W. Broome, J.
1. The following question has been referred to us for decision on the initiative of D. S. Mathur J.:--
'Can the District Magistrate issue an order under Section 7 (2) of the U. P. (Temporary) Control of Rent and Eviction Act in a case where the landlord has authorised the tenant to sub-let the whole or a part of the accommodation ?'
D. S. Mathur J. pointed out that in Ram Autar Agarwal v. State of Uttar Pradesh, 1964 AllLJ 491 a learned Judge of this Court (G. C. Mathur J.) had held that the District Magistrate could not allot accommodation that was previously in the occupation of a sub-tenant. In his view, that decision required re-consideration--hence the present reference.
2. Mr. Banarsi Das, appearing for the petitioner Srichand Lal, has attempted to argue that there was no proper permission in writing by the landlord authorising the tenant in this case to sub-let, as required by Sub-section (3) of Section 7 of the Act; but this is a question with which we are not at all concerned while deciding the present reference. The question referred to us for decision pre-sup-poses that the landlord has validly authorised the tenant to sub-let; and all that we have been asked to determine is whether in such circumstances the District Magistrate has the power to allot the sub-let accommodation under Sub-section (2) of Section 7. The point sought to be raised by Mr. Banarsi Das, therefore, cannot be decided by us; that must be left to be determined by D. S. Mathur J., when we have given our reply to the specific question that has been referred to us.
3. In 1964 All LJ 491 G. C. Mathur J. has made the following observations:--
'Sub-sections (1) and (2) of Section 7 do not contemplate a vacancy occurring on a sub-tenant vacating any accommodation in his occupation. To a vacancy occurring on the vacation of an accommodation by a sub-tenant Sub-section (3) of Section 7 applies. If such a vacancy were covered by Sub-sections (1) and (2) then there was no necessity to enact Sub-section (3) also.
If Sub-sections (1) and (2) of Section 7 were applicable to an accommodation vacated by a sub-tenant, then Sub-section (3) would become redundant as in that case the District Magistrate could allot the accommodation to any person and no question would arise under Sub-section (3) of seeking the permission of the District Magistrate and of the landlord .....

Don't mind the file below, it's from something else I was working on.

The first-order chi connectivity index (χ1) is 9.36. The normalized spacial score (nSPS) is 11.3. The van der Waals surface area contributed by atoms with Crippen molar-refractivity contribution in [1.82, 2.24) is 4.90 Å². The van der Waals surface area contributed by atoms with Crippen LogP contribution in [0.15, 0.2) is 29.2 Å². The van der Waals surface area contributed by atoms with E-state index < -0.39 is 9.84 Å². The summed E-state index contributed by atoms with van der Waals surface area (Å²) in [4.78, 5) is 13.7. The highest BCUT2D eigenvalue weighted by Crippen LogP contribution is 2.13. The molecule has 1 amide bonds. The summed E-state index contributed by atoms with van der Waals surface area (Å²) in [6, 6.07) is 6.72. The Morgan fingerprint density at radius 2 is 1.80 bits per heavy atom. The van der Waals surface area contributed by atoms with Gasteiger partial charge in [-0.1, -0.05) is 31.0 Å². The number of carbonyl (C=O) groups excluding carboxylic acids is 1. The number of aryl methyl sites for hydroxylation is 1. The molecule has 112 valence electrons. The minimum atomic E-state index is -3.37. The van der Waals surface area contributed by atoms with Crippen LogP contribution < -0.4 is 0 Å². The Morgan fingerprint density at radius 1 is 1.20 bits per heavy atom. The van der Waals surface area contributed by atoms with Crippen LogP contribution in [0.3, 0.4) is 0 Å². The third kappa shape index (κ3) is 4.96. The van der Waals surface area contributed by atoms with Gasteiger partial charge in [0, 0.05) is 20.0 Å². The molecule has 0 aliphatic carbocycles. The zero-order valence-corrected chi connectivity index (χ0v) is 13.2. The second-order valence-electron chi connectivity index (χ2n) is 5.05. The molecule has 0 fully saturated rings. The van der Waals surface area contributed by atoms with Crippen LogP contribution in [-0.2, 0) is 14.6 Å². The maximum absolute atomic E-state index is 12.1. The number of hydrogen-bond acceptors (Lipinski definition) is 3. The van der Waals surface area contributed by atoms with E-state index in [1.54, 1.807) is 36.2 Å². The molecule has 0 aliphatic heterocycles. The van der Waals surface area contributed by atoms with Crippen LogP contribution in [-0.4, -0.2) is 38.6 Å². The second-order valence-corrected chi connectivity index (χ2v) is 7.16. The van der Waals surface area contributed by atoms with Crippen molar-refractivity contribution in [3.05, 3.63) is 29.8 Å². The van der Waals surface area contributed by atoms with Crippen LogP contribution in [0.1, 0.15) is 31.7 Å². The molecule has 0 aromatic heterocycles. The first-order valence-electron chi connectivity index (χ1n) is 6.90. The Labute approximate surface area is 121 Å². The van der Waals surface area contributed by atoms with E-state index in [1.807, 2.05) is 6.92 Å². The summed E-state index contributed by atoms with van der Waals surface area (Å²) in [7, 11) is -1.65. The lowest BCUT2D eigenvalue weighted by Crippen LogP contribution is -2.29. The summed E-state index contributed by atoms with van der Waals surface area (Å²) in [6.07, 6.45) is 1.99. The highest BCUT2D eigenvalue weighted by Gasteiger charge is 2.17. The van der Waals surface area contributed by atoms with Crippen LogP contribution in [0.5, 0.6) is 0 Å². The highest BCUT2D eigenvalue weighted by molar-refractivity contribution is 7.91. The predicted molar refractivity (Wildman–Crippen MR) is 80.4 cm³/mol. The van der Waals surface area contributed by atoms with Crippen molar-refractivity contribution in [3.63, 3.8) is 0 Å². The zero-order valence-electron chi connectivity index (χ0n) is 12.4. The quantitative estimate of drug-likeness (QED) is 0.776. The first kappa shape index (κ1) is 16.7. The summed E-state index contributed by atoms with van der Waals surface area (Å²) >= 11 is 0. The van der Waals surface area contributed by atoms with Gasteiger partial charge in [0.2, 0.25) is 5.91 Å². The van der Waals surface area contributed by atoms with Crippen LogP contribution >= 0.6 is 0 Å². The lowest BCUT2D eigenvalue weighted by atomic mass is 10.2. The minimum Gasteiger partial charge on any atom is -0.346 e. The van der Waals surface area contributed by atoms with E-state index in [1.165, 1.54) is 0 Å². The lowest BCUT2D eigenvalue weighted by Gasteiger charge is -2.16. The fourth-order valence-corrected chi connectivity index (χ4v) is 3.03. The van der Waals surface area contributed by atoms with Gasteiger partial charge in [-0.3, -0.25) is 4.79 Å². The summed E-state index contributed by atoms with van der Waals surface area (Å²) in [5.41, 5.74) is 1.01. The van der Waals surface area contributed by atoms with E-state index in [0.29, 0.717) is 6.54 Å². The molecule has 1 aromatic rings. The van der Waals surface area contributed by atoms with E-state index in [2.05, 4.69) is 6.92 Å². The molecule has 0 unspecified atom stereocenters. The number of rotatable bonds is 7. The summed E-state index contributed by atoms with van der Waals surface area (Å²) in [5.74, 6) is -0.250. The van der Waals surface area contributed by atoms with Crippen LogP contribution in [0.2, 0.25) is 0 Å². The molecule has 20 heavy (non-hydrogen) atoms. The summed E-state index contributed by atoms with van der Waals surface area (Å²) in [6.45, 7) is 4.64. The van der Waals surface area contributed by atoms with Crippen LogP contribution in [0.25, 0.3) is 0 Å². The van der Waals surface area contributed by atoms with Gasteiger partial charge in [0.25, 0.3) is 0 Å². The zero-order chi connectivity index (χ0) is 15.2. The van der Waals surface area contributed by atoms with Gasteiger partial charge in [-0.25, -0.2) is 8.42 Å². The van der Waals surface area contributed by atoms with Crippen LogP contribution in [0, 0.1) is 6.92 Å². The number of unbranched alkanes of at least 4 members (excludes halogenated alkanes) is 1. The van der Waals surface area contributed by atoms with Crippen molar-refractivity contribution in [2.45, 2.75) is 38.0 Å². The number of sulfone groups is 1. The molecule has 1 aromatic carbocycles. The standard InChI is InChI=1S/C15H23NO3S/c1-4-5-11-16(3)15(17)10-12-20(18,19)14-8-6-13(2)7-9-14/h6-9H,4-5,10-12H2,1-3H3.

Where a sub-tenant vacates an accommodation it is open to the tenant-in-chief either to induct another sub-tenant or not to do so. If he decides on the former course he must first obtain the permission of the landlord and of the District Magistrate to do so.
When he applies to the District Magistrate for permission, the District Magistrate may either grant the permission or refuse it, but he cannot make an order of allotment under Section 7 (2). But if the tenant-in-chief does not desire to induct another sub-tenant he need not inform the District Magistrate and can occupy the accommodation himself. It is unnecessary, in that case, for him to apply for release of the accommodation under Rule 6'. With great respect to the learned Judge, we feel constrained to observe that he has built up his argument on a false premise, namely that if Sub-sections (1) and (2) of Section 7 were to apply to sub-tenancies, Sub-section (3) of Section 7 would be unnecessary and redundant. Clause (3), it is to be noted, introduces in the case of sub-tenancies an entirely freshrequirement that is not found in Clauses (1) and (2), viz. the necessity for obtaining written permission from the landlord. And reading an the clauses harmoniously together, we see no reason to hold that Clauses (1) and (2) of the Section do not apply to cases of sub-letting.